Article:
Byzantium and Europe
Speros Vryonis, Jr.
Pitiful as was its end, the history of Byzantium nevertheless reads like a great epic. The Byzantines carried the torch of civilization unextinguished at a time when the barbarous Germanic and Slav tribes had reduced much of Europe to near chaos: and they maintained this high degree of civilization until western Europe gradually emerged and began to take form. It is no exaggeration to credit the empire with the preservation of European civilization from Islam in the seventh and eighth centuries. Had the empire fallen before the Arab attacks, Islam would have spread to much of Europe, with unforseeable consequences, while it was still in an amorphous state. The Slavonic east would doubtless have received the Islamic faith, as would much of central Europe. Italy, isolated between Muslim Spain and an Islam established in the Balkans and central Europe, would have been seriously threatened, and so would the papacy. Indeed, invasions from Arab-held Sicily might well have established the sway of Islam in the Italian peninsula.
The empire developed a great and original art which was decisive in much of the Slav world, and the influence of which is to be discerned in Venetian and Ottoman architecture as well as in some of the earlier schools of painting in Italy. Its civilization played an important rôle in the evolution of such widely divergent phenomena as religious music, monasticism and humanism in the west. Certainly one of its greatest services was the preservation of so much of the classical Greek literary heritage, an inheritance which is at the very basis of western humanism. And finally, it created Christian theology, the most impressive intellectual monument of the Middle Ages.
What is the relationship of Byzantium and the ‘modern Byzantine derivatives’ - that is, the Balkans and Russia - to Europe? Geographically, of course, these ‘Byzantine derivatives’ are part of Europe.
But historically speaking the answer is not so simple, for eastern and western Europe present strong differences, differences which were already visible by the time of Liudprand’s embassy to the court of Nicephorus Phocas. The historical European civilization of which one usually speaks is that of the Latin-German west which, arising from the feudal age, developed and experienced the Renaissance, the Reformation, the Enlightenment and modern industrialism.
The Byzantine cultural area (especially Byzantium and the Balkans) began to feel the pressure of the west in the later Middle Ages and to undergo many of its influences in commercial life, military forms, technology, literature and art. But the military victories of the Altaic peoples (the Mongols in Russia, and the Turks in the Balkans) halted this development by re-orienting these societies toward the Muslim east. Consequently the encounter between Byzantium and the Latin west, which had begun so disastrously for the east but which seemed so promising, was postponed for four hundred years (until the nineteenth century), at which time the Balkan peoples were faced with the impossible task of bridging the gap between the Renaissance and the Industrial Revolution in a very brief space of time. In Russia, where the Mongol yoke was removed much earlier, the Tsars began to make the rapprochement with the west much earlier.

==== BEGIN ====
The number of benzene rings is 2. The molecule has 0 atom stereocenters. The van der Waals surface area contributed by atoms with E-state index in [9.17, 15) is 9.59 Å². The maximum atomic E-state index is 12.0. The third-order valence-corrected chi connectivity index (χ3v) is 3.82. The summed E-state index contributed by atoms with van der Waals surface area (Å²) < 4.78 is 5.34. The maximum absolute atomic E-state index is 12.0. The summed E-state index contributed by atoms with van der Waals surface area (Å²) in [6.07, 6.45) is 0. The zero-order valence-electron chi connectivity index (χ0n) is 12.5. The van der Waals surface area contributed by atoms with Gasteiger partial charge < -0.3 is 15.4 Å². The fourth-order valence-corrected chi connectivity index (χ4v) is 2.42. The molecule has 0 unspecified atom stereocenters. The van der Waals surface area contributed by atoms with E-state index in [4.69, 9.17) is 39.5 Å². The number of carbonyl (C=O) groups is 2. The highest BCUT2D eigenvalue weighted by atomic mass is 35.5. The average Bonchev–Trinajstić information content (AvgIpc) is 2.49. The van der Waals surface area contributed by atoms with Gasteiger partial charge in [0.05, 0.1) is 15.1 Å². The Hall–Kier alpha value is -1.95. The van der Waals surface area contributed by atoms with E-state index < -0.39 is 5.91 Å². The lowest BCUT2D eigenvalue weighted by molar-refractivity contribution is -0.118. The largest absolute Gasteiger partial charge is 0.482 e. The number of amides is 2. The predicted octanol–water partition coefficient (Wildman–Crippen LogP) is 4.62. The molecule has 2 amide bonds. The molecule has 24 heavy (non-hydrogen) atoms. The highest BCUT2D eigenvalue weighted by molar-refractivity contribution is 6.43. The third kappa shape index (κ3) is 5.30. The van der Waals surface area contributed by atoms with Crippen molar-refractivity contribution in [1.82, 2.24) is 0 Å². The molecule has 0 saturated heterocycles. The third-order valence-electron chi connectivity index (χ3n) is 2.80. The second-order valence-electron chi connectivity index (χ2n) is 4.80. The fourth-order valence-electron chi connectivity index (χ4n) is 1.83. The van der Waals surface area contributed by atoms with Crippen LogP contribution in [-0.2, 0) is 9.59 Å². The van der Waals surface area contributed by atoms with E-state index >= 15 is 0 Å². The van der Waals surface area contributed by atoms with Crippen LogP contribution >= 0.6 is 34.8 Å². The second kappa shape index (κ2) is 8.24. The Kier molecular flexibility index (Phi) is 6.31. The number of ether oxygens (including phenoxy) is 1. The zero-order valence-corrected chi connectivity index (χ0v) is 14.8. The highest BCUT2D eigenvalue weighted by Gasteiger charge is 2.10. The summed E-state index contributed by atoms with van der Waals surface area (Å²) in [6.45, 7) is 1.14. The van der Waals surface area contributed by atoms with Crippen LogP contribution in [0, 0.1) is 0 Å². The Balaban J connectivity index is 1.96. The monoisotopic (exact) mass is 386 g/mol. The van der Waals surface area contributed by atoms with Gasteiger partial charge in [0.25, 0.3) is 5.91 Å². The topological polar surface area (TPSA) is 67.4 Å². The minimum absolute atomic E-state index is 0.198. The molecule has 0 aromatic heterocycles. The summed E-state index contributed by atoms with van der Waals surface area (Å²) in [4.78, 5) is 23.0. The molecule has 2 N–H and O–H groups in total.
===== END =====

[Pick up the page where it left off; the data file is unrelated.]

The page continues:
But if Byzantium differed from the west and had much that to western eyes smacked of the exotic Orient, Byzantine society was as different and distinct from Islamic as it was from western society. This is still evident to the traveller today who leaves central Europe and passes through the Balkans to the Islamic countries, for as the traveller moves eastward the degree of ‘strangeness’ increases. The Balkans form the transitional area between Europe and the Islamic Near East, and so it was in the Middle Ages. The west, Byzantium, and Islam developed in areas which in part had belonged to the Roman empire and therefore all three societies shared in the Graeco-Roman tradition. It is this fact which gives a vague unity to these three societies of the medieval period, in contrast to the societies of 194 China, India and the Altai.
129 A group of Constantinople nuns, from a manuscript produced in that city about 1400
In the west this tradition was altered by the disappearance of the Greek element and the admixture of the Germanic strain, whereas in the Near East the Greek element had been weak. Though the early Arab conquerors were affected by their Byzantine environment and inherited much of Greek literary culture and Byzantine institutions, it was Persia and Arabia which finally predominated. Thus as the west and Islam gradually developed in their own ways, they moved further away from Byzantine civilization. Byzantium remained closest to the parent culture and though this endowed its society with great sophistication it also constituted shackles which deterred a more vigorous development. Byzantium represents a society and culture midway between those of Islam and the Latin west, more akin to either than the west was to Islam or Islam to the west. It was a result of this medial position that the Orthodox peoples were psychologically prepared to accept westernization at least a century before the Muslims, and that they have felt less ill at ease than the Muslims about the problems which such an adjustment has demanded.
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